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As an avalanche forecaster, you play a critical role in protecting the public and raising avalanche awareness. You combine skills in mountaineering with knowledge of mountain conditions, weather, and snow science to evaluate the risk of avalanches in a given area. Avalanche forecasters are generally busy through fall, winter, and spring months monitoring snowpacks and collecting data in order to predict avalanche occurrences and keep visitors safe.
At a glanceImagine you are standing in bright sunshine, clear blue sky above you and pristine white snow all around.You are an avalanche forecaster on a routine check deep in the heart of the Rockies. You hear a faint rumble growing steadily louder, so you grab your binoculars and scan the area for the source. On a neighbouring slope, you spot a large mass of snow racing down the mountainside, gaining momentum and gathering rocks and trees as it crashes down the incline. From your safe vantage point, this is a spectacular sight, and it's all in a day's work.As an avalanche forecaster for a large ski resort, you begin your days very early in the morning, long before skiers hit the slopes. You arrive at the hill's offices and start checking online the latest satellite images and meteorological reports for the area. You also gather any other avalanche reports and observations before you and the patrol team head up the hill. You will snowmobile to a number of locations throughout the resort to gather information on the weather, snow, and avalanche conditions, and evaluate factors such as new snowfall, wind, temperature, and the stability of the snowpack in order to assess the risk of avalanche.You look for signs of unstable snow. In some places, you dig holes to take snow profiles: the vertical walls of these holes are where you can measure snow layers and look for any potential failure planes, where weak layers are sandwiched between stronger ones. There are also a number of stability tests you perform when necessary to gather information on the snowpack. Once you've gathered all the observations and data you need, you return to the office to prepare your forecast, brief staff, and prepare the required avalanche control operations, including using explosives to trigger avalanches in controlled areas. Once control operations are complete, you update the resort's reports and website and start letting skiers onto the hill.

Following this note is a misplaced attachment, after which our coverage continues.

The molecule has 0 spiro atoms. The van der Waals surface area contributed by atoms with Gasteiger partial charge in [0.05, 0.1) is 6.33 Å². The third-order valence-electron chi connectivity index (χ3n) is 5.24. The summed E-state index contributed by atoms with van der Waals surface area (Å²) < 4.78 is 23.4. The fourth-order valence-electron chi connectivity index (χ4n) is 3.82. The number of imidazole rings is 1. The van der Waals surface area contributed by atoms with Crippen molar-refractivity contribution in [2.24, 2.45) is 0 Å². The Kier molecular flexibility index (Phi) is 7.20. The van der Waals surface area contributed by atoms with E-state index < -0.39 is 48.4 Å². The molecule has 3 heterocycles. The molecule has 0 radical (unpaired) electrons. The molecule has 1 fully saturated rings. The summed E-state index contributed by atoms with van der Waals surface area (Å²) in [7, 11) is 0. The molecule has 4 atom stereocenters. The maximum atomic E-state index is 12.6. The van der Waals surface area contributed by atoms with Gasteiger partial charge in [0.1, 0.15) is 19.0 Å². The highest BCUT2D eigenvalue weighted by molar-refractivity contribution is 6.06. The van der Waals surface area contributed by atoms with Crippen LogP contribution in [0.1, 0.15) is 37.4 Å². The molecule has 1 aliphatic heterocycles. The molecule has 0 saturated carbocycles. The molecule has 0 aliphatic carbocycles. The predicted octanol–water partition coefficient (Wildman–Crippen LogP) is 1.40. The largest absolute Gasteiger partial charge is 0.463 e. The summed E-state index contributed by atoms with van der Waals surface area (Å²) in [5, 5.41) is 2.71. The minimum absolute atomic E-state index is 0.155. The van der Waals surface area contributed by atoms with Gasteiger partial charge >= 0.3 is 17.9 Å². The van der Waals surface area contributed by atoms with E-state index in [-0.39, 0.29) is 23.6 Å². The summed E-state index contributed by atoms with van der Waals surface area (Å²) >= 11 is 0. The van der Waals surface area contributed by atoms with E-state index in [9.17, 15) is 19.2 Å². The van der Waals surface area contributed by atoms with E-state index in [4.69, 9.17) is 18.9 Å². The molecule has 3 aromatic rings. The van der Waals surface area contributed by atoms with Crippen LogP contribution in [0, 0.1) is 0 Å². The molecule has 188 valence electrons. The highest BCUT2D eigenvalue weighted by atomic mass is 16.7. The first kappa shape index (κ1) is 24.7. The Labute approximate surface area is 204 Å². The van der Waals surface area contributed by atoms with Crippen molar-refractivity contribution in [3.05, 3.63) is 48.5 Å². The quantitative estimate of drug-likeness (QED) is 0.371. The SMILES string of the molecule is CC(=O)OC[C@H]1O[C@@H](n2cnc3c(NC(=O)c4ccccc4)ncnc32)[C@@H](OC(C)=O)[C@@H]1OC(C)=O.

Job dutiesDuties vary significantly from job to job, but the following list includes typical job duties one might encounter as an avalanche forecaster:
- Test and observe snowpacks for stability and other avalanche factors.
- Monitor weather and avalanche conditions.
- Prepare daily avalanche forecasts and issue advisories when necessary.
- Direct avalanche control operations, including transporting and handling explosives for triggering avalanches and overseeing the storage of explosives.
- Ensure that effective public and staff safety measures are in place and are being adhered to.
- Collect and maintain a database of snow profiles, weather, and avalanches.
- Train other staff in avalanche observation techniques, avalanche control routes and terrain, and avalanche rescue practices.
- Communicate avalanche risks to the public.
- Maintain weather stations.
Work environmentAvalanche forecasters work in a variety of locations including but not limited to:In the office:
- Maintaining records and analyzing data for reporting, including issuing bulletins and warnings
- Monitoring meteorological conditions
- Communicating on the phone and in meetings with supervisors, government departments, and the public
- Making avalanche observations, including recording size, location, and time
- Taking snow measurements and recording data
- Maintaining weather stations and other equipment
- Conducting explosive avalanche control measures
- Conducting avalanche rescues or training sessions
Where to workThere are a number of places avalanche forecasters can find employment. They include:
- Federal, provincial/territorial, and municipal government departments
- Ski hills and mountain resorts
- Colleges, universities, and research institutes
- Not-for-profit and non-governmental organizations
- Firms in other industries, for example transportation, forestry, and mining
- Adventure and ecotour companies
- Self-employed consultant
Education & requirementsIf you are a high school student considering a career as an avalanche forecaster, you should have strong marks or an interest in:
- Physical Education/Outdoor Education
- Computer Science
- Civil Engineering
- Geological Engineering